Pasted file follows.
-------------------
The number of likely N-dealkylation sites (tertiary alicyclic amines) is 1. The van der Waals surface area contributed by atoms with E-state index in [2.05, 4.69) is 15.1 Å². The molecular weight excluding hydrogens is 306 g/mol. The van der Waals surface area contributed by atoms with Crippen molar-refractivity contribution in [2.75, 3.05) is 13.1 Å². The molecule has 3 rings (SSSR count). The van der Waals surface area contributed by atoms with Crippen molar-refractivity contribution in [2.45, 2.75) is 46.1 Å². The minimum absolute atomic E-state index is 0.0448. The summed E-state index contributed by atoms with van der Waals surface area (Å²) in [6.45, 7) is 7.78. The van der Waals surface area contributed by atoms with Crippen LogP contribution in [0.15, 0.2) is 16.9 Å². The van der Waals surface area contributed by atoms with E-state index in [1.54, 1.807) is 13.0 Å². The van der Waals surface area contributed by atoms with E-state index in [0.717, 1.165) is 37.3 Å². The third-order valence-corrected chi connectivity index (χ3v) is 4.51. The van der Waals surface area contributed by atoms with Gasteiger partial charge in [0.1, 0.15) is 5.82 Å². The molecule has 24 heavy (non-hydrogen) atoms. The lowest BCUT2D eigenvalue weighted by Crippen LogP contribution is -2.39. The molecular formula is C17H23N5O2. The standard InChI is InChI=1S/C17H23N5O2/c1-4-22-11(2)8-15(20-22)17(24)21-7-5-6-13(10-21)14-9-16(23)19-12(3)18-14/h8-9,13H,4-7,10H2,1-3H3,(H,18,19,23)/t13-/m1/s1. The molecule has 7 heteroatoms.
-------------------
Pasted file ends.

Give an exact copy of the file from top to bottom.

The number of likely N-dealkylation sites (tertiary alicyclic amines) is 1. The van der Waals surface area contributed by atoms with E-state index in [2.05, 4.69) is 15.1 Å². The molecular weight excluding hydrogens is 306 g/mol. The van der Waals surface area contributed by atoms with Crippen molar-refractivity contribution in [2.75, 3.05) is 13.1 Å². The molecule has 3 rings (SSSR count). The van der Waals surface area contributed by atoms with Crippen molar-refractivity contribution in [2.45, 2.75) is 46.1 Å². The minimum absolute atomic E-state index is 0.0448. The summed E-state index contributed by atoms with van der Waals surface area (Å²) in [6.45, 7) is 7.78. The van der Waals surface area contributed by atoms with Crippen LogP contribution in [0.15, 0.2) is 16.9 Å². The van der Waals surface area contributed by atoms with E-state index in [1.54, 1.807) is 13.0 Å². The van der Waals surface area contributed by atoms with E-state index in [0.717, 1.165) is 37.3 Å². The third-order valence-corrected chi connectivity index (χ3v) is 4.51. The van der Waals surface area contributed by atoms with Gasteiger partial charge in [0.1, 0.15) is 5.82 Å². The molecule has 24 heavy (non-hydrogen) atoms. The lowest BCUT2D eigenvalue weighted by Crippen LogP contribution is -2.39. The molecular formula is C17H23N5O2. The standard InChI is InChI=1S/C17H23N5O2/c1-4-22-11(2)8-15(20-22)17(24)21-7-5-6-13(10-21)14-9-16(23)19-12(3)18-14/h8-9,13H,4-7,10H2,1-3H3,(H,18,19,23)/t13-/m1/s1. The molecule has 7 heteroatoms.